Peasant Perceptions of Landscape. Ewelme Hundred, South Oxfordshire, 500–165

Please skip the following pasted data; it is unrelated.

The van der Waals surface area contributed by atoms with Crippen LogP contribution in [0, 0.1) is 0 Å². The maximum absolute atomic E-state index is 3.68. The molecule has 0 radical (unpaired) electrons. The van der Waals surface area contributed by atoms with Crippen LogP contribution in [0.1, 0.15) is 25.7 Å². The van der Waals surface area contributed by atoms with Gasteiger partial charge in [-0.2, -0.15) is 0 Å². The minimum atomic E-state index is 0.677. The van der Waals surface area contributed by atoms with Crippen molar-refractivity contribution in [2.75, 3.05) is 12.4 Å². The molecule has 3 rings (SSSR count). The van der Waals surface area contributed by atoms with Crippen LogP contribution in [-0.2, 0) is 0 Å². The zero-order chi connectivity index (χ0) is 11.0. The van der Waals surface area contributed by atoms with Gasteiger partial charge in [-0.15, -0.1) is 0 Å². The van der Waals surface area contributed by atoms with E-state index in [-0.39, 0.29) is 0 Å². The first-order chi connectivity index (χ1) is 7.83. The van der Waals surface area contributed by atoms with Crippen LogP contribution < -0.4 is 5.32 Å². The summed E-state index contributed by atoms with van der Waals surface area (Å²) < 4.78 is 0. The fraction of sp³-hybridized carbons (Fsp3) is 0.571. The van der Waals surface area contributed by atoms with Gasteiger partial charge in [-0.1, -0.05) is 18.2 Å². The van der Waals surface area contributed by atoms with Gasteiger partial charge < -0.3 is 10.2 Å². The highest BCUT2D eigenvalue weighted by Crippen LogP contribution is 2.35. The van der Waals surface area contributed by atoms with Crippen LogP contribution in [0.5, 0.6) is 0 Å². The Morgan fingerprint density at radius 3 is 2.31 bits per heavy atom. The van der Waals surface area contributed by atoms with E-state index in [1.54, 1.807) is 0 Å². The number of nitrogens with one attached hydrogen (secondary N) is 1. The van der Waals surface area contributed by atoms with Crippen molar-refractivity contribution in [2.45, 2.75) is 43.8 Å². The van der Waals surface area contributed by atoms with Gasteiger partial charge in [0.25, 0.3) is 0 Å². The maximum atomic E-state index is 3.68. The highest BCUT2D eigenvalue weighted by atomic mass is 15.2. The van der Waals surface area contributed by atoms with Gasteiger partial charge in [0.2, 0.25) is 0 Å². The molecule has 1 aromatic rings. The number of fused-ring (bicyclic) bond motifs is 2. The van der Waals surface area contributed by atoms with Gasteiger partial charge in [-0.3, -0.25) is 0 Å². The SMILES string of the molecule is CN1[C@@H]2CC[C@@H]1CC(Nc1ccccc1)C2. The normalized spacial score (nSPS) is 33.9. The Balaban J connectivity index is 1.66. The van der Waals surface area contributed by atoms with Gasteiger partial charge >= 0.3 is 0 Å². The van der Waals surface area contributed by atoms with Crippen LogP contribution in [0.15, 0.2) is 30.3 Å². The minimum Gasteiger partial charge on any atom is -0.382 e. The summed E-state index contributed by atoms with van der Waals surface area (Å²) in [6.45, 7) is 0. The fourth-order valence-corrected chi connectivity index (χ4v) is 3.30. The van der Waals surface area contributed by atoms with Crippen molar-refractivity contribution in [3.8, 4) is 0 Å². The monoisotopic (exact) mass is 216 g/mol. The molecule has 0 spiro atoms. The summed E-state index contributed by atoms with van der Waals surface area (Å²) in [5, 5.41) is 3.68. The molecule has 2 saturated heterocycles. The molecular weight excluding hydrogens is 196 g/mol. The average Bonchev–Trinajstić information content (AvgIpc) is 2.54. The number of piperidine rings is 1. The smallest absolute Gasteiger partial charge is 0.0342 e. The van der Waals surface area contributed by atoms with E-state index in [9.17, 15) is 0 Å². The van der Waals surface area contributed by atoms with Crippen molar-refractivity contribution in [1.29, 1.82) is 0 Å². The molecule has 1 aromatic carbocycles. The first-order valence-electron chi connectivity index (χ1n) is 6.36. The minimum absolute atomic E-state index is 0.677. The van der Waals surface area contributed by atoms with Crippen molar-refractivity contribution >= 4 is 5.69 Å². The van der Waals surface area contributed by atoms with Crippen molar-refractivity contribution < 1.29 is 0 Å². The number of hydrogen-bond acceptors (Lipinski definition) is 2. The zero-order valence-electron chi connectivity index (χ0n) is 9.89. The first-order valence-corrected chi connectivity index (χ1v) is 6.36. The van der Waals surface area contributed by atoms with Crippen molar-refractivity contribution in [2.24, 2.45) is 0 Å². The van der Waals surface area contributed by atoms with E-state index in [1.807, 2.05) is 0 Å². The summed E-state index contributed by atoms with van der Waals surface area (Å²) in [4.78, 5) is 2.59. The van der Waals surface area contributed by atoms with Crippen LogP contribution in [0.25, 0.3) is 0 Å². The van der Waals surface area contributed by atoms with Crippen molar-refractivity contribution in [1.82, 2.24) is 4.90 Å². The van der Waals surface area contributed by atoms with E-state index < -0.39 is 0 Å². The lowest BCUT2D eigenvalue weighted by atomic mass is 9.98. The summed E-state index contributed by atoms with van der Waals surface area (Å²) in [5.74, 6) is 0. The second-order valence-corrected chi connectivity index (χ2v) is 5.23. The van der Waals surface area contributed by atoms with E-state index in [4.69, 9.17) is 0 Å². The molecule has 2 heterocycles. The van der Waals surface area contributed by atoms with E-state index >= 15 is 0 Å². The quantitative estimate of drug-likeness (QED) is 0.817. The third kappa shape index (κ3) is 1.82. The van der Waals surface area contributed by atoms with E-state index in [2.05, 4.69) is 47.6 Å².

In recent decades, peasants have gradually emerged from the historical shadows to take their place in the forefront of our perceptions of the past – a growing visibility that has been accompanied by an increased emphasis on mentalities. This word, or at least its French equivalent, is firmly associated with Emmanual Le Roy Ladurie, notably his inspirational study of Montaillou, a work showcased in the introduction to Mileson and Brookes’ engaging book on Ewelme Hundred. Together with Susan Kilby’s publications, peasants’ engagement with, and sense of, their surroundings has become a key feature of recent research. These refreshing evocations of landscapes and their meaning reflect the richness of the archaeological and documentary record and the meticulous yet innovative ways in which these forms of evidence are being analysed and combined.